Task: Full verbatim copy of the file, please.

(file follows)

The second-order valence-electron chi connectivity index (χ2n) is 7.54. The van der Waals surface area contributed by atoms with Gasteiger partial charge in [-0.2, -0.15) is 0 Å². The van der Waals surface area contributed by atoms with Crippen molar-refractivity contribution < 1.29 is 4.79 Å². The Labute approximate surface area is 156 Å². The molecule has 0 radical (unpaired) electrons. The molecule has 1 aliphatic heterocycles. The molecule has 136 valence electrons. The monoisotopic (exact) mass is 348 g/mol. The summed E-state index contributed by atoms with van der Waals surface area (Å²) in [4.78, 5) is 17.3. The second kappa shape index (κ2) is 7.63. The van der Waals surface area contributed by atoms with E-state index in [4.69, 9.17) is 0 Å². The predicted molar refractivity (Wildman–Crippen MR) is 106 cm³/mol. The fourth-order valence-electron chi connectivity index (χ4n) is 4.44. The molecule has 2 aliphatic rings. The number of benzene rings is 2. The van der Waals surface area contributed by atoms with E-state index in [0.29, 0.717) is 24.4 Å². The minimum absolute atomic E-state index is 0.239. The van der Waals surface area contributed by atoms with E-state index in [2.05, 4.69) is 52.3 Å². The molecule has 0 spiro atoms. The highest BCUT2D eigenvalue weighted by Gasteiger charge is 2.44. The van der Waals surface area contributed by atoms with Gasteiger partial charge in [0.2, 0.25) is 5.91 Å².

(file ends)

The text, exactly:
The second-order valence-electron chi connectivity index (χ2n) is 7.54. The van der Waals surface area contributed by atoms with Gasteiger partial charge in [-0.2, -0.15) is 0 Å². The van der Waals surface area contributed by atoms with Crippen molar-refractivity contribution < 1.29 is 4.79 Å². The Labute approximate surface area is 156 Å². The molecule has 0 radical (unpaired) electrons. The molecule has 1 aliphatic heterocycles. The molecule has 136 valence electrons. The monoisotopic (exact) mass is 348 g/mol. The summed E-state index contributed by atoms with van der Waals surface area (Å²) in [4.78, 5) is 17.3. The second kappa shape index (κ2) is 7.63. The van der Waals surface area contributed by atoms with E-state index in [4.69, 9.17) is 0 Å². The predicted molar refractivity (Wildman–Crippen MR) is 106 cm³/mol. The fourth-order valence-electron chi connectivity index (χ4n) is 4.44. The molecule has 2 aliphatic rings. The number of benzene rings is 2. The van der Waals surface area contributed by atoms with E-state index in [0.29, 0.717) is 24.4 Å². The minimum absolute atomic E-state index is 0.239. The van der Waals surface area contributed by atoms with E-state index in [2.05, 4.69) is 52.3 Å². The molecule has 0 spiro atoms. The highest BCUT2D eigenvalue weighted by Gasteiger charge is 2.44. The van der Waals surface area contributed by atoms with Gasteiger partial charge in [0.2, 0.25) is 5.91 Å².